Master Johannes the Black of the Athanor


(Being some suggestions for practical (re)construction, ornamentation and use.)

It is a very rewarding endeavor, this fashioning of equestrian trappings and it's equipage. This is for two reasons; the horse was very much a vital influence in the medieval societies we study, therefore the research necessitated by the making of horse furniture gives us much useful insight; additionally, fewer projects make such a complete test of the quality of ones craftsmanship. A set of caparison shoddily made, or of faulty design, will rapidly disintegrate after only a short ride.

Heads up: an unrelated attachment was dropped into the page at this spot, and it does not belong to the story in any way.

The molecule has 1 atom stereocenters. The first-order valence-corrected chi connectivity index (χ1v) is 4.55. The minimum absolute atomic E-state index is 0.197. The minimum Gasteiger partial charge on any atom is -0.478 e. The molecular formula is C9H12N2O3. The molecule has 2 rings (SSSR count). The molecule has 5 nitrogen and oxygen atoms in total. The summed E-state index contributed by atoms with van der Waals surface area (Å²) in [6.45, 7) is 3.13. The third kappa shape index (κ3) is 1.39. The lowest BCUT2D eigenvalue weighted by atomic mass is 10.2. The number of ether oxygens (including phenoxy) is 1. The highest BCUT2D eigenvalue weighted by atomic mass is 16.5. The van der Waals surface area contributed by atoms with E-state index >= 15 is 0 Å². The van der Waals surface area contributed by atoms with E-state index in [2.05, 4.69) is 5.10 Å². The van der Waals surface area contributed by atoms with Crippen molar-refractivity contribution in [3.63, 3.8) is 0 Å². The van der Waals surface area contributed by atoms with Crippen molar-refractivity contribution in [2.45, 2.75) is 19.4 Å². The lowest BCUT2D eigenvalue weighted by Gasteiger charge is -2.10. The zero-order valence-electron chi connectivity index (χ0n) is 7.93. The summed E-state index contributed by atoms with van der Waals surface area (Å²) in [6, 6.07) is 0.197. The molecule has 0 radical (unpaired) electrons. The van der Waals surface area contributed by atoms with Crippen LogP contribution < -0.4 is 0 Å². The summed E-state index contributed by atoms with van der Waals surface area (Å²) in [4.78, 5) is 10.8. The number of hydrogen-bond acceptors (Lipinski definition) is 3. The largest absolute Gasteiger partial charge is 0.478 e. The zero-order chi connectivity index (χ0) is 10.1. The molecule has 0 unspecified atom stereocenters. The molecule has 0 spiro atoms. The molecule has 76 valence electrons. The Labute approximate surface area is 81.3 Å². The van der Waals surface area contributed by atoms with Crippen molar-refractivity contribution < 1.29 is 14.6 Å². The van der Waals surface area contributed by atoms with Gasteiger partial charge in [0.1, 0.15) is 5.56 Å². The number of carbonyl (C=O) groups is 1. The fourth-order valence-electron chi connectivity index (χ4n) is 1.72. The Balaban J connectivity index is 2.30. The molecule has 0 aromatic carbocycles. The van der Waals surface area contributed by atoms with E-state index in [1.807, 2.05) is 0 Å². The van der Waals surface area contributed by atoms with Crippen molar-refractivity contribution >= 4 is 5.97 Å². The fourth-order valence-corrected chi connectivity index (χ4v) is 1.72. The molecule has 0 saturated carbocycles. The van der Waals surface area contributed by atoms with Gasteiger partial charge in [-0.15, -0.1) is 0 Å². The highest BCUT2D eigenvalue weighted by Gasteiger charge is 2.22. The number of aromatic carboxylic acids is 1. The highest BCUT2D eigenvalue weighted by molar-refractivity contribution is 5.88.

So it is that this article is written; not to give you step-by-step instructions in the construction of caparison, but to give you some design and construction considerations which you will hopefully find useful in arriving at your own original product. For the seamstress/tailor or leatherworker who perseveres, there will be a measure of satisfaction hard to describe, when you first ride across the fields in garb and caparison. Should you make your own, you will understand.

Most non-tourney caparison (referred to as riding caparison) of the 1300's was very much the same in all of western Europe. It seems to have consisted of;

I'll leave you with some general construction tips:


After various caparisons depicted in 'Tabula sanitatis', a 14thc. Italian MS in the Oesterreichische Nationalbibliothek, Vienna. Published modernly as the 'Four Seasons of the House of Cerruti'.